my self-esteem - my ego!!  Only smokers (and I was one for over 20
yrs) will try to rationalize their habit saying I'll quit one day and
I'll be fine.  The sad fact is - they won't be as well as they can be
unless they start ASAP!  A co-worker of mine quit at 55 yrs old.  She
has chronic lung infections, gained 50 lbs, had 2 heart attachs - all
after quiting and trying to repair the damage.  The MD who responded
is all too correct.  It can NEVER be reversed.  But you can improve
your chances......that's the bottom line.
After 4 plus years of not smoking I am in pretty good shape as far as
I know.  I run several times a week, watch my weight (only gained 10
extra lbs), swim laps, run stairs, etc.  I have more stamina than some
of my friends who never smoked!  However, I'll never be a marathon
The woman who wrote about the MD's comments was off her rocker!  She
has probably NOT stopped smoking and is still making excuses for it. 
Everyone is differnt and some will improve more so than others.  But
if I could extend my life just one extra year by quitting smoking I'd
try to do it.  I don't want my children to watch me die the horrible
death that I witnessed in my father.  I want them to remember me as a
strong old bugger who won't die and leave them their inheritance!
Subject: Re: Rebuilding Lungs after smoking
From: sptdexs-ga on 23 Dec 2005 11:30 PST
I started smoking when i was 14, and i smoked no more than a half-pack
a day at the most. i am now almost 18 and have quit. i would like to
know if the damage i did is reverseable or is it perminant.
Subject: Re: Rebuilding Lungs after smoking
From: baz2121-ga on 24 Dec 2005 06:10 PST
bazisaliar-ga - you're bagging my spelling? Or can't you "ake" it? Yes
I do have an MD and no I don't have to proof-read and  self-obssess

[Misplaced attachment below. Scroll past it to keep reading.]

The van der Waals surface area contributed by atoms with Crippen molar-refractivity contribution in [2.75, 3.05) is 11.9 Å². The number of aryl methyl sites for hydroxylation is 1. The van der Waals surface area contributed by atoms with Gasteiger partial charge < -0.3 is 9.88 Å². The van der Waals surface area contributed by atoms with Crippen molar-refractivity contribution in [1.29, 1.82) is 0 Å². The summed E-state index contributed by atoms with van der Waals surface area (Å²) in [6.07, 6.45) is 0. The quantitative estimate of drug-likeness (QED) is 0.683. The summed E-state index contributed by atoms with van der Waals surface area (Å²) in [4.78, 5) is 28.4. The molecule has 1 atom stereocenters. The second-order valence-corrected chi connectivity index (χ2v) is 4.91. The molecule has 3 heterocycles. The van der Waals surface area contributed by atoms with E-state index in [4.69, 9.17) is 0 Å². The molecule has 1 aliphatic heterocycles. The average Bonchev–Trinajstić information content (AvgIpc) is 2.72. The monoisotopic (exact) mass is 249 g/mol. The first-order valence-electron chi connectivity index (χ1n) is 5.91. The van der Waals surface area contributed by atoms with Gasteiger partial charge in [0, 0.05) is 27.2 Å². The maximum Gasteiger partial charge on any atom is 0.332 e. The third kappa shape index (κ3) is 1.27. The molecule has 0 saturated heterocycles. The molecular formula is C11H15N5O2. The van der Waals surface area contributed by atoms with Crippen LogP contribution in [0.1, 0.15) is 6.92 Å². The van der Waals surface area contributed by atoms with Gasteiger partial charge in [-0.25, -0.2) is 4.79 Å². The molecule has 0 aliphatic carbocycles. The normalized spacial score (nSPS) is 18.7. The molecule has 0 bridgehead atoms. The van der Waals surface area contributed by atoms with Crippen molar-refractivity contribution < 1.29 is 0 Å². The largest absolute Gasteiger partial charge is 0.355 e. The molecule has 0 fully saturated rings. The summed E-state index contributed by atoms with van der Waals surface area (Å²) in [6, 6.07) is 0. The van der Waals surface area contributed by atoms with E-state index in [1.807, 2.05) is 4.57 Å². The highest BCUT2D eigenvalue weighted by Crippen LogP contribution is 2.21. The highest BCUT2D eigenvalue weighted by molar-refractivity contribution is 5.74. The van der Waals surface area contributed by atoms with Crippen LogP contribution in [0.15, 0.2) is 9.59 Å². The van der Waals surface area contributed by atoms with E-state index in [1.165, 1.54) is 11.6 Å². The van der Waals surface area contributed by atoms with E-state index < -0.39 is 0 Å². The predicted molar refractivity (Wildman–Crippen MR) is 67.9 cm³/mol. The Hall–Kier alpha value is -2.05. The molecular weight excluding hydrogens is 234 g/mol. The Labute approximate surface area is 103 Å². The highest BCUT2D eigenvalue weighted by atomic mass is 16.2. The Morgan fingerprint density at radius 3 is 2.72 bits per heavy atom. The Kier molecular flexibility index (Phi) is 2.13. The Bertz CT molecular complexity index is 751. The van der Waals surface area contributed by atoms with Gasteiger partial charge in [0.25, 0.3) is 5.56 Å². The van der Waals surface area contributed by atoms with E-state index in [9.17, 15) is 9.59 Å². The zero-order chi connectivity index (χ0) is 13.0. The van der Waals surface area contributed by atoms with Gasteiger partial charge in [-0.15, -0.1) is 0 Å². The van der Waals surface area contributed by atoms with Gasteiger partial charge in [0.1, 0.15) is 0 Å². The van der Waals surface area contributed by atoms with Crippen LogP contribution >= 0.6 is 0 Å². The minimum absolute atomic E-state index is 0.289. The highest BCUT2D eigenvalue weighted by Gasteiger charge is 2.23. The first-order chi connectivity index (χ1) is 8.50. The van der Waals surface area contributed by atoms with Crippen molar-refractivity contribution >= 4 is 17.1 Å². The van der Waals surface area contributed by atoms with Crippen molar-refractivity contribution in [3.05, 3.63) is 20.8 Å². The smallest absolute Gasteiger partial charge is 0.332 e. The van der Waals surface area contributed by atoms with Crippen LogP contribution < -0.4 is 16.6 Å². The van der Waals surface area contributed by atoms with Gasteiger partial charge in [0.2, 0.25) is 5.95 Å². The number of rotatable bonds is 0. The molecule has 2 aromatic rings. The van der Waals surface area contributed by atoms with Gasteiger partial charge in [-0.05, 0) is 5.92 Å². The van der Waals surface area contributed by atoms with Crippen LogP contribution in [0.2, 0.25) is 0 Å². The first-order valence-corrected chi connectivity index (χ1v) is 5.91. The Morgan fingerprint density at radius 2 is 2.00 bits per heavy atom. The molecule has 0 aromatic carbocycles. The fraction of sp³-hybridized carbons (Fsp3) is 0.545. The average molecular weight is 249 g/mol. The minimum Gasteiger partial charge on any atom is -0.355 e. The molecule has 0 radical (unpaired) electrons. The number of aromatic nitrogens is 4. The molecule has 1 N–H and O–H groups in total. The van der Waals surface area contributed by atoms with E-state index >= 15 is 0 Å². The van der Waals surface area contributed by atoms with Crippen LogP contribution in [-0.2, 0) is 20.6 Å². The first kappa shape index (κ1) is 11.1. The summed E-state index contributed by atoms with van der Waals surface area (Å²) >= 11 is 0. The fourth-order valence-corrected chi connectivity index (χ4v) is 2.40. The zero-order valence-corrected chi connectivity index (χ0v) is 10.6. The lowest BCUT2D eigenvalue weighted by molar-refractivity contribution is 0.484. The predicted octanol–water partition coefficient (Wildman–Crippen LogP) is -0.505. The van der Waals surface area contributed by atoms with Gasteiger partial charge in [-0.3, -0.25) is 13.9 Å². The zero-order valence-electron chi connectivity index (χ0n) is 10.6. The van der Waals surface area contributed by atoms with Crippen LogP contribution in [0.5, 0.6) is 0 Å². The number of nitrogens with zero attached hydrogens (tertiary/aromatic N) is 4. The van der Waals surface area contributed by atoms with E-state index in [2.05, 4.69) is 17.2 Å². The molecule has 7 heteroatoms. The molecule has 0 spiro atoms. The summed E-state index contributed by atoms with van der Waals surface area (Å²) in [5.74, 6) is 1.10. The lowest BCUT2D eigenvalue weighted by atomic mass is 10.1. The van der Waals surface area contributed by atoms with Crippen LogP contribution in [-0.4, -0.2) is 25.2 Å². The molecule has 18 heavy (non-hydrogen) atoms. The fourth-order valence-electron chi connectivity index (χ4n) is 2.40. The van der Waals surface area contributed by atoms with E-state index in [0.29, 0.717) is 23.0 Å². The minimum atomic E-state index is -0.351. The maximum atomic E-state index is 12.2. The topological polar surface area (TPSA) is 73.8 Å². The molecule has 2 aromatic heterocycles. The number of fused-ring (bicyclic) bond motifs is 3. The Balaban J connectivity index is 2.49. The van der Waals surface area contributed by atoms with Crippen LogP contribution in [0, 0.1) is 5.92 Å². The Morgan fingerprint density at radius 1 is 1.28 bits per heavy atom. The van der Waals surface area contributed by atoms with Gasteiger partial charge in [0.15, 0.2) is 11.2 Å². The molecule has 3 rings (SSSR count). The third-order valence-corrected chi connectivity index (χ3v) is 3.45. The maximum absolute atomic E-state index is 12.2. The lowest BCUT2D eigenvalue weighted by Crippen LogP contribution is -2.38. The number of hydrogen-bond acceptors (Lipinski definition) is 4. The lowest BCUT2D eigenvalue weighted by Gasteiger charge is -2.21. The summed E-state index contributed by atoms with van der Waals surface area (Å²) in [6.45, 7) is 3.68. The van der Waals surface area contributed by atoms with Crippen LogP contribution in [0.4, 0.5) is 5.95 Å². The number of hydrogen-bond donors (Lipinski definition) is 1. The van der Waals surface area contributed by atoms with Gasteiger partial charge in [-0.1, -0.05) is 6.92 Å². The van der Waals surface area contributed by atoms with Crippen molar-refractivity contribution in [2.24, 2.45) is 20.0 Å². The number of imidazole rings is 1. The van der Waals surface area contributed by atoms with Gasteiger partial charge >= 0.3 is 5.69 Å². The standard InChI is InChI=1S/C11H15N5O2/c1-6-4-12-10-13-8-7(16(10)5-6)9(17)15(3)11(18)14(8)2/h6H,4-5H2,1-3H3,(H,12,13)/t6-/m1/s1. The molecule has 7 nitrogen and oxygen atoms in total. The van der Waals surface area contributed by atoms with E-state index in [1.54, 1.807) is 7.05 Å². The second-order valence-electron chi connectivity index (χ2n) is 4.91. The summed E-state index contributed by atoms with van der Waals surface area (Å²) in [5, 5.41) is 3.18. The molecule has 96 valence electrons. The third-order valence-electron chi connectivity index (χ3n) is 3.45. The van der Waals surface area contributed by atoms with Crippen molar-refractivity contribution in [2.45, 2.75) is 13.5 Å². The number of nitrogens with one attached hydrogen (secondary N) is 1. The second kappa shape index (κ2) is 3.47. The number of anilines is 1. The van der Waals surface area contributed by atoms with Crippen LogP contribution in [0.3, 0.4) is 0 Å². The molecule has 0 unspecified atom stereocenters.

over every word i write, coz i hope that my medical opinion gets
through to the person asking a question, not my spelling. and unlike
you i can actually type fast, which can sometimes produce an error.

read the journals dickhead - smoking damage to AIR SACS IN THE LUNGS is 
I R R E V E R S I B L E and thats a fact. yes you can re-coup, yes
your lungs and fitness will improve, but NO lung alveoli do not
magically re-build themselves.

and i discourage all my patients to quit, but i tell them realistic
reasons why they should, not lies.
Subject: Re: Rebuilding Lungs after smoking
From: geofftodds-ga on 06 Jan 2006 13:09 PST
I'm a 34 year old male. Started smoking at 24. Spoke to my doctor, I
was told the whole body can repair any damage due to smoking. I
thought the liver could'nt repair itself ( People who drink ) I was
told it repairs also. Our body is amazing. Why not take care of it.
Subject: Re: Rebuilding Lungs after smoking
From: rocket273-ga on 30 Mar 2006 14:07 PST
Hey baz2121-ga,

Did you happen to overlook this quote while your god complex was
swelling in the seas of your ego?

Qoute from above:
"Exercise will help loosen the large chunks after you first come
clean. But you should be exercising already. Retinoic acid, or vitamin
A, could actually help your lungs rebuild. Rats and mice with
emphysema (they smoked tiny little cigarettes) given the compound were
able to restore alveoli, which swap carbon dioxide for fresh oxygen to
pre-emphysema levels, according to a recent study published in the
European Respiration Journal.  <----be sure to look at this journal doc!

Typical, just like some know it all professors.  Listen my friend,
positive attitudes move mountains, I know your an MD but your outlook
on life needs to be reassessed!  Why did you become a doctor in the
first place?  I hope to help people.  Before you go around acting like
you know all the answers - maybe, just maybe, you should leave a
slight oppertunity - that someone has done research supporting such a
matter.  You can't possibly know for sure - there are a lot of great
researchers out there doing incredible things.  If you want to be a
pessimist fine - but don't go around pissing on everbody's cheerios!

The correct response should be, "I am almost 98% sure that blah blah
blah blah!"  You didn't create a scientific law - so who is the
dickhead now doc?
Subject: Re: Rebuilding Lungs after smoking
From: lament-ga on 24 May 2006 17:50 PDT
Okay, you smokers are trying to support an idea that the body can heal
any damage done to it through smoking tobacco. Obviously, you support
this idea because like other smokers, you think the most important
thing is an incentive to quit.

The doctor is not taking away your incentive to quit by saying that
your body can't heal ALL damage done by smoking, he is stating a fact.
Other than being truthful with you obviously stubborn tarheads his
words are most likely keep kids from taking up the disgusting habit
you are all trying to push...